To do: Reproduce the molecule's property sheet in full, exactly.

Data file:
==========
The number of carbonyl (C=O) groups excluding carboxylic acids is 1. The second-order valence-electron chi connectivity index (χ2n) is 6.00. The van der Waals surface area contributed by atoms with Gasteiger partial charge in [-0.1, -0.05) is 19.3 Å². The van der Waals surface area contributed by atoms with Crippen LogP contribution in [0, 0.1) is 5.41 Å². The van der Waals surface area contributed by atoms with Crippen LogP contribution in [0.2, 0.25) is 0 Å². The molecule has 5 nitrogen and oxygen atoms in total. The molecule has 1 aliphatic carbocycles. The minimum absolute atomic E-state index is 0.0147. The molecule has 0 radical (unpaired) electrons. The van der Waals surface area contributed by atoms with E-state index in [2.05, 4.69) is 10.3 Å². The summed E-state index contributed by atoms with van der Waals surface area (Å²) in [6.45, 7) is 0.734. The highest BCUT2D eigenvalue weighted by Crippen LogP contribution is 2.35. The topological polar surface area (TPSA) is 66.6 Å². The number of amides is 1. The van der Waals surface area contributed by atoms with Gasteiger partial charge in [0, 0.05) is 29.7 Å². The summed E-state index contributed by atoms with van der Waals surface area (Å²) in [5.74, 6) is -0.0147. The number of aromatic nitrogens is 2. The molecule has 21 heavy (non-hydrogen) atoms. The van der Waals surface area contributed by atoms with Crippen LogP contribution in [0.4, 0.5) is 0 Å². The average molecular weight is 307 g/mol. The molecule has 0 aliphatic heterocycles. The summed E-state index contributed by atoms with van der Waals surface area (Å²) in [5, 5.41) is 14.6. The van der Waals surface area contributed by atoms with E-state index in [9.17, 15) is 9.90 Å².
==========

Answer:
The number of carbonyl (C=O) groups excluding carboxylic acids is 1. The second-order valence-electron chi connectivity index (χ2n) is 6.00. The van der Waals surface area contributed by atoms with Gasteiger partial charge in [-0.1, -0.05) is 19.3 Å². The van der Waals surface area contributed by atoms with Crippen LogP contribution in [0, 0.1) is 5.41 Å². The van der Waals surface area contributed by atoms with Crippen LogP contribution in [0.2, 0.25) is 0 Å². The molecule has 5 nitrogen and oxygen atoms in total. The molecule has 1 aliphatic carbocycles. The minimum absolute atomic E-state index is 0.0147. The molecule has 0 radical (unpaired) electrons. The van der Waals surface area contributed by atoms with E-state index in [2.05, 4.69) is 10.3 Å². The summed E-state index contributed by atoms with van der Waals surface area (Å²) in [6.45, 7) is 0.734. The highest BCUT2D eigenvalue weighted by Crippen LogP contribution is 2.35. The topological polar surface area (TPSA) is 66.6 Å². The number of amides is 1. The van der Waals surface area contributed by atoms with Gasteiger partial charge in [0, 0.05) is 29.7 Å². The summed E-state index contributed by atoms with van der Waals surface area (Å²) in [5.74, 6) is -0.0147. The number of aromatic nitrogens is 2. The molecule has 21 heavy (non-hydrogen) atoms. The van der Waals surface area contributed by atoms with Crippen LogP contribution in [0.4, 0.5) is 0 Å². The average molecular weight is 307 g/mol. The molecule has 0 aliphatic heterocycles. The summed E-state index contributed by atoms with van der Waals surface area (Å²) in [5, 5.41) is 14.6. The van der Waals surface area contributed by atoms with E-state index in [9.17, 15) is 9.90 Å².